, a whirlwind trip me from such ho g in d riv an ar rs er ft membe curious family t I was greeted by er ything abou ev ow anted to kn w ho w s e nd th ie at fr n, I noticed th Again and agai al narratives the experience. were the person ll te to t es si ea stories cted by the tual people affe ac by us ith w shared it housing crisis. able housing un sited the afford vi e w , ng nd si la ou ak H In O te Affordable , run by Satelli Merritt Crossing nerously shared One resident ge . A) AH (S us es at Associ r for the previo living in her ca of es nc in g rie in pe her ex stable hous finally finding re fo be s ss ar ne ye three the chronic ill ter developing r and the building. Af a social worke ave her job as le to d tually ha en e ev sh lupus, nce and r health insura he st lo th ly bo nt r ue he conseq provided ice dog, which rv se r er he H d e. te m en her ho so prev nal suppor t, al io ot em d ed an rib al physic ters. She desc homeless shel was from accessing even while she r being alone; ve ne of dows. g in in w el r the fe to her ca y would peer in sb er ss unted pa co , re ng e sleepi tle as sh ice tremble a lit vo r he ter Af ar . he ed d I coul ed or chas n she was robb he w sing, es os Cr tim t l rit ra seve a spot at Mer r fo y er tt lo g in al from winning a hous e to begin to he in her new hom e her tim r by he ed ok it to were all mov ose years. We th of a m au tr the ng her stor y. reet braver y in telli ngers on the st terviewed stra in e w rict of n, st rli di Be ng In gentrif yi housing in the of e le at at st op e pe th t ch abou to approa I was terrified . rg to Be g er in lk au zl ta Pren ended up ner Ruby and I rt d pa an y n m t rli Be bu , first e native to g mothers, som un g, yo in of us p ho ou t a gr ked abou nts. When we as e some transpla two moms wer sa mething to y; so d l ha ro nt ne co yo ever rrent rent rsed on the cu ve l el w as ly w al I ci e. espe the issu protests around laws and recent ns of theirs er nc co milar some si w ho by ck stru woman told us residents: one ea Ar y Ba and to e wer e and her husb r new baby, sh he ite oom sp dr de be w ho olled onetheir rent-contr e av uch le m ’t dn be ul co se would use anything el ca be t en tm ar ap too expensive. ed our narratives shift that These personal into a domain about housing ns tio sa or er nv ng co ent spendi t just governm considered no both essential gh nances (thou di or y ars ar ss ce ne worries and fe the day-to-day so al t om bu , fr s) r ol ke to One spea housing crisis. of of citizens in a man right. Each hu a housing as ed rt fin pa de an A H m SA ght the hu entioned brou m I en om w e d. th my min the forefront of of that belief to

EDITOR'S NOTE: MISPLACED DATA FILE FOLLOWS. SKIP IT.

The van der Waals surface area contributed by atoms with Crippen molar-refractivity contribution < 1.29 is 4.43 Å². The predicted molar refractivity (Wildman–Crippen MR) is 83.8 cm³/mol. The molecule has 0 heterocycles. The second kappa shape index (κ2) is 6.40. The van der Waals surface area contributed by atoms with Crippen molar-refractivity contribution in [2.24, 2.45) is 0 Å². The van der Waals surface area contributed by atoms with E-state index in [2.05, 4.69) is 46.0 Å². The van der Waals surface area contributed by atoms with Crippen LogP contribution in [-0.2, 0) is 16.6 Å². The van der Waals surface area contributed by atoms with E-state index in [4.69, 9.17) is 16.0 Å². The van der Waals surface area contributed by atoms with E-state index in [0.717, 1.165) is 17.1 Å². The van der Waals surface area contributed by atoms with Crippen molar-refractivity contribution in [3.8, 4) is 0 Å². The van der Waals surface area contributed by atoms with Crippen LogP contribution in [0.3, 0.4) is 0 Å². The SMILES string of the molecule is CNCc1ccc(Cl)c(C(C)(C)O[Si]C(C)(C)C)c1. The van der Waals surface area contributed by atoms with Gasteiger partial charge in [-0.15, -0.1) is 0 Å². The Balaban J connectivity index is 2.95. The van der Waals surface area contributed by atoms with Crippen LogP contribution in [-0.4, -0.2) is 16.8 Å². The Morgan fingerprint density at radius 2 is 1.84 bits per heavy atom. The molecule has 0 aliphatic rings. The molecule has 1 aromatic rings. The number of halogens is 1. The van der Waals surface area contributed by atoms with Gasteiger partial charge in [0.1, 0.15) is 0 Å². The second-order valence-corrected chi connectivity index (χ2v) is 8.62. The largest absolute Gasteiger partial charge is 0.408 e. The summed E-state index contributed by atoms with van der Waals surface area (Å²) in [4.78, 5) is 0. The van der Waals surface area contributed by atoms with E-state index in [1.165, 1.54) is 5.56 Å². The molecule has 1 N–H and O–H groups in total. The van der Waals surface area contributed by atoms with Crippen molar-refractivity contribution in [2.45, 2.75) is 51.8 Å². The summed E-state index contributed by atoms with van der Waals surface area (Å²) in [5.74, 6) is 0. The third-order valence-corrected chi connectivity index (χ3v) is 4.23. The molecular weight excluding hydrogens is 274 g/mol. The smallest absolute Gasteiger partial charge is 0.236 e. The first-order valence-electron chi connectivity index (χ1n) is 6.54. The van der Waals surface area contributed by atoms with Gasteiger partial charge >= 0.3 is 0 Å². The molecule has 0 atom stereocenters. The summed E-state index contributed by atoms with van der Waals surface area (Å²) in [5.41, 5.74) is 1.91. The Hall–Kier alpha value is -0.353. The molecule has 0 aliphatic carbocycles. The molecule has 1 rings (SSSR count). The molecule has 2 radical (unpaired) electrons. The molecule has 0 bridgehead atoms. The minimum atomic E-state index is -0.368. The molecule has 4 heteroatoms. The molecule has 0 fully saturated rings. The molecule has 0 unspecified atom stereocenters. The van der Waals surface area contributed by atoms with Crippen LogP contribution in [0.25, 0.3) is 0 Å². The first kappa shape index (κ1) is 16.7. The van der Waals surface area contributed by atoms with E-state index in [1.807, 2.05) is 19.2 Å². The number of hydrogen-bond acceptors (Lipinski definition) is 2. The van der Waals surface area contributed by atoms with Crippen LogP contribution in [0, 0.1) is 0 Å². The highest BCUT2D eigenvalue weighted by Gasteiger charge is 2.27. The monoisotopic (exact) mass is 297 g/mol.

Kate S. ’19